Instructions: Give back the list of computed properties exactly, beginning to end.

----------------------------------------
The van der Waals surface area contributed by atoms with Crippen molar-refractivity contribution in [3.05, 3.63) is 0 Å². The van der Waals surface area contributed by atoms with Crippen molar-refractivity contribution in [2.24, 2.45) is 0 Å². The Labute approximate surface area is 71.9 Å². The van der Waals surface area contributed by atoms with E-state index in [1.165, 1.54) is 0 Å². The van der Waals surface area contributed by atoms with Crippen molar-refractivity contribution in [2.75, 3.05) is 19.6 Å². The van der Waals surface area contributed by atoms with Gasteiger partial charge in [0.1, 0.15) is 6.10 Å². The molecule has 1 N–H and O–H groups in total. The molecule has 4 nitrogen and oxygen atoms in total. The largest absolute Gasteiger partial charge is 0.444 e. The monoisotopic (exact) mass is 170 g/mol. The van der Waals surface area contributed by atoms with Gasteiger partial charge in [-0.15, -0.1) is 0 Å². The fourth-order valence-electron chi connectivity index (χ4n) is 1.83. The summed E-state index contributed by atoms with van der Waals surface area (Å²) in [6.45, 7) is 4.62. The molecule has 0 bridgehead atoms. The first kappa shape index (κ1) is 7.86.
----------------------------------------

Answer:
The van der Waals surface area contributed by atoms with Crippen molar-refractivity contribution in [3.05, 3.63) is 0 Å². The van der Waals surface area contributed by atoms with Crippen molar-refractivity contribution in [2.24, 2.45) is 0 Å². The Labute approximate surface area is 71.9 Å². The van der Waals surface area contributed by atoms with E-state index in [1.165, 1.54) is 0 Å². The van der Waals surface area contributed by atoms with Crippen molar-refractivity contribution in [2.75, 3.05) is 19.6 Å². The van der Waals surface area contributed by atoms with Gasteiger partial charge in [0.1, 0.15) is 6.10 Å². The molecule has 1 N–H and O–H groups in total. The molecule has 4 nitrogen and oxygen atoms in total. The largest absolute Gasteiger partial charge is 0.444 e. The monoisotopic (exact) mass is 170 g/mol. The van der Waals surface area contributed by atoms with Gasteiger partial charge in [-0.15, -0.1) is 0 Å². The fourth-order valence-electron chi connectivity index (χ4n) is 1.83. The summed E-state index contributed by atoms with van der Waals surface area (Å²) in [6.45, 7) is 4.62. The molecule has 0 bridgehead atoms. The first kappa shape index (κ1) is 7.86.